Greenland intensifies Rules on Merger Control

Date 11 jun. 2014
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Thursday 15 May 2014, the Parliament of Greenland passed an amended Competition Act. The Act is the result of a desire for increased monitoring of mergers on the Greenlandic market. The new regulations will come into force 1 July 2014 and will introduce the first merger control related to competition law in Greenland.

Notification Thresholds

Until now, mergers in Greenland did not require prior approval from the authorities, but merely a subsequent notification of the authorities.   

After 1 July 2014, any merger must be notified to the Greenlandic competition authorities (the Consumer and Competition Authority) after a merger agreement has been entered into, a takeover bid has been announced or a controlling stake has been acquired.

Mergers affecting the Greenlandic market must be notified to the Consumer and Competition Authority in Greenland when:

  1. The involved companies’ combined annual turnover in Greenland amounts to no less than DKK 100m; and
  2. At least two of the involved companies each have an annual turnover in Greenland of no less than DKK 50m.

New Merger Concept

The new Competition Act puts an end to the existing Greenlandic merger concept which until now has been identical with the concept used in corporate law. After the Act’s entry into force, the merger definition will be changed into what is sometimes called the competition merger concept which corresponds to what is applicable in the Danish Competition Act. Hereafter, the merger concept must be understood as one of the following transactions types:   

  1. The amalgamation of companies (real and figurative merger)
  2. Acquisition of control, including changes in existing control
  3. Establishment of an independent joint venture

In the new Competition Act, a fee may be imposed in connection with the merger notification. The Greenlandic government, Naalakkersuisut, may decide the size of the fee. It is expected that the fees will be determined as a basic fee plus a rate of the merging companies’ turnover.


Introduction of Implementation Ban

Going forward, any merger must be notified to the Consumer and Competition Authority before the completion of the transaction. With this, an implementation ban is introduced in accordance with what applies in for example Denmark and the EU. 

The Consumer and Competition Authority must approve the merger in phase I or decide to initiate a separate investigation in the merger (phase II) within 40 working days of receiving a complete merger notification.  

In the event that the Consumer and Competition Authority initiates a separate investigation, the deadline for authority approval will be extended by up to 90 working days from the expiry of the deadline for approval in phase I.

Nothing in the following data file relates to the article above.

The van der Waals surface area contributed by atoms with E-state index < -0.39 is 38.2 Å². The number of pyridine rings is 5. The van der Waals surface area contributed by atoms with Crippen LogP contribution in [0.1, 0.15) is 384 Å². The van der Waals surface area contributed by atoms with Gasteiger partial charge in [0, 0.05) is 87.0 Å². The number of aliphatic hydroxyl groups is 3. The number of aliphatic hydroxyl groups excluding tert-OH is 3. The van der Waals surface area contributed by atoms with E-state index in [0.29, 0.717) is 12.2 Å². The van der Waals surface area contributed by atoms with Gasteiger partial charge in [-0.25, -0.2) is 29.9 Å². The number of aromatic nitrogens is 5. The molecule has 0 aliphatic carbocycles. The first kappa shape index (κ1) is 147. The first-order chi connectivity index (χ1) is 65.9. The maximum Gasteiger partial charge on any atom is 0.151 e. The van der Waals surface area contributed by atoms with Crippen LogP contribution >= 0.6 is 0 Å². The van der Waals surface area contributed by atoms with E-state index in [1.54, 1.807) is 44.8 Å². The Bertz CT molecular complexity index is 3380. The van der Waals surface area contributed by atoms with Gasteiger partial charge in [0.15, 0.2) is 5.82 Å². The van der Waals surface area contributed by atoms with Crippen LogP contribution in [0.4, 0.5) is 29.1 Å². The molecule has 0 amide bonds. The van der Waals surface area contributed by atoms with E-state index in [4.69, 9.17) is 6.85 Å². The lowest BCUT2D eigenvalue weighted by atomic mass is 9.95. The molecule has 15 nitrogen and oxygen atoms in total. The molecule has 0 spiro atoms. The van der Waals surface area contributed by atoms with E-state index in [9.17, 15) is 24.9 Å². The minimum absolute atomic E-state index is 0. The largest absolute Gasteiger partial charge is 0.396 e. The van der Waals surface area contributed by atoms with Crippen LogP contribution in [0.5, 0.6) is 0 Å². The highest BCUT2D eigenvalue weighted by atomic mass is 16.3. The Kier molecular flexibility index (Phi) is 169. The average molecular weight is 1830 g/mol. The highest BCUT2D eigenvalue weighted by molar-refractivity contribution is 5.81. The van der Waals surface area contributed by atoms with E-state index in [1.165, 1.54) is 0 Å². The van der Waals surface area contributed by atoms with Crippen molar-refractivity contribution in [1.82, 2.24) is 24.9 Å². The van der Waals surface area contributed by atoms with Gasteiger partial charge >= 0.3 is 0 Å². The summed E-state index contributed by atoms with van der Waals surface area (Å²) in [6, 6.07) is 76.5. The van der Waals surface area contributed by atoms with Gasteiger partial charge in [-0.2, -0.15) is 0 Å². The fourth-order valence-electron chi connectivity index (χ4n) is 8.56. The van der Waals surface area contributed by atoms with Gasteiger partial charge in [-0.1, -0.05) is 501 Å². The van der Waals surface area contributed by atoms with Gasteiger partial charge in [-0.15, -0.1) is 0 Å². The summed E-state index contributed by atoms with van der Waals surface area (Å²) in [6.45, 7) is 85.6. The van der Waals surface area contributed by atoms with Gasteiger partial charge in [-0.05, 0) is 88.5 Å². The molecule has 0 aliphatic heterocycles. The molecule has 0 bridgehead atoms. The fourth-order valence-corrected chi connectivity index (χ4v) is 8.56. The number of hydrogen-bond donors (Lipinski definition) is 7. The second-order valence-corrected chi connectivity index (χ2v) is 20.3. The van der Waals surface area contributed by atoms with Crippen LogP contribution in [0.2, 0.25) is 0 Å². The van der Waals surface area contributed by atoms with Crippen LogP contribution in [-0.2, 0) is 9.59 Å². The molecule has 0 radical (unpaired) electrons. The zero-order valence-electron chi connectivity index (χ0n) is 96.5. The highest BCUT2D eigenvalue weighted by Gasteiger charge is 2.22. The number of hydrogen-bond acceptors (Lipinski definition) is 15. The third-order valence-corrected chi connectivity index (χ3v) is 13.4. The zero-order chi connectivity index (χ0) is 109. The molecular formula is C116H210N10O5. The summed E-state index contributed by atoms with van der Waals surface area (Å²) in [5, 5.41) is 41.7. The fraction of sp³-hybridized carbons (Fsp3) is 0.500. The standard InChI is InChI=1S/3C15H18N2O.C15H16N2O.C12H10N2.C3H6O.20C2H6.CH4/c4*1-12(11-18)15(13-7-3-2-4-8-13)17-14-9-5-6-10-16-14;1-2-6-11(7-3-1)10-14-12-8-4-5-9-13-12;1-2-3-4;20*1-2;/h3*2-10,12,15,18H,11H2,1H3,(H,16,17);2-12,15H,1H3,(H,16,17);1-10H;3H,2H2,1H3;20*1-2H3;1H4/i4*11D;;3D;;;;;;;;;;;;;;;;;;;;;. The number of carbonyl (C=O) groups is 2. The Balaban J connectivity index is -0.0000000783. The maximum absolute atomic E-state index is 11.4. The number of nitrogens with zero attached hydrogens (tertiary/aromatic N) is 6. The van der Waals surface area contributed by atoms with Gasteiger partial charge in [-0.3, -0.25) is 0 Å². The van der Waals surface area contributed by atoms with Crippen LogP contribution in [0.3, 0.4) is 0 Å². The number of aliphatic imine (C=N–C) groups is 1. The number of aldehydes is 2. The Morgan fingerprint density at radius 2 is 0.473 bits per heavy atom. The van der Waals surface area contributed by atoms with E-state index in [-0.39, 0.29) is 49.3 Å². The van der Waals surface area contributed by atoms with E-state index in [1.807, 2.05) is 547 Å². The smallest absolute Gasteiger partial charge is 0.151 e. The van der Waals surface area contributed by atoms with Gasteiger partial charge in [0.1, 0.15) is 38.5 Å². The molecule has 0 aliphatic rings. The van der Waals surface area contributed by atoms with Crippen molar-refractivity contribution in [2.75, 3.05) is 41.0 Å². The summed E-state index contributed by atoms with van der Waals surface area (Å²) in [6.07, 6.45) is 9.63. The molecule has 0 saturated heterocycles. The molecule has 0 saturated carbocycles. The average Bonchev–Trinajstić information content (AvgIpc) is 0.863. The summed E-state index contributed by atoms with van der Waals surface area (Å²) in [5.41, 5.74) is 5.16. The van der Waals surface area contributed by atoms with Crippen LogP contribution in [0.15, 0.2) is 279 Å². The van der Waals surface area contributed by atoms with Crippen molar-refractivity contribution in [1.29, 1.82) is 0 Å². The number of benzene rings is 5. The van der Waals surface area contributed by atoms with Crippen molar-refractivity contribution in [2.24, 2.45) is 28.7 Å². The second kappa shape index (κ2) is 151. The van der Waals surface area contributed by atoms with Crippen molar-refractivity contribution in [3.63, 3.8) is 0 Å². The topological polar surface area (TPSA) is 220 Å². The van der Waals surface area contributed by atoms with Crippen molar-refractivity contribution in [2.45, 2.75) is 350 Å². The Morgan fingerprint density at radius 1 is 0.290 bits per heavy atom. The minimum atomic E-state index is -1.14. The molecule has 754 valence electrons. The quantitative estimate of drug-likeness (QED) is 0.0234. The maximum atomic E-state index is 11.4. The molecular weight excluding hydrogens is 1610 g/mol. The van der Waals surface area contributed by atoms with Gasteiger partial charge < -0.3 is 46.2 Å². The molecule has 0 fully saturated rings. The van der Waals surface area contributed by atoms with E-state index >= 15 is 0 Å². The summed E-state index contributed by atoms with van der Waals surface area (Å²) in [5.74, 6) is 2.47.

Regulations regarding the specific form of the merger notification have not yet been established, including the possibility of introducing simplified and regular notification as it is known from the Danish and European systems.

Under the new Competition Act, phase I notifications have a maximum procedure time of 40 days, after which a decision must be made as to whether a merger can be approved. This means that the procedure time is significantly longer when compared to for example Denmark where the corresponding procedure time is 25 days.


Our View

By introducing the implementation ban, the Greenlandic competition authorities will achieve an effective option to ensure healthy competition on the Greenlandic market by being able to establish terms and conditions for the completion of mergers that impact competition.  

With the increased level of involvement of the authorities, it is expected that transactions that are required to be notified will have a longer temporal extent than previously.    

The Greenlandic turnover thresholds are relatively low. The previous thresholds in the period from 2008 to 2014 resulted in 11 merger reviews in Greenland. It is our view that the amount of transactions that are subject to the new thresholds will remain limited.


If you have any questions or would like additional information regarding the consequences of the new Competition Act, competition law in general or questions regarding business in Greenland, please contact partner Pernille Nørkær ( or junior associate Peter Smed (

The above does not constitute legal counselling and Moalem Weitemeyer Bendtsen does not warrant the accuracy of the information. With the above text, Moalem Weitemeyer Bendtsen has not assumed responsibility of any kind as a consequence of a reader’s use of the above as a basis of decisions or considerations.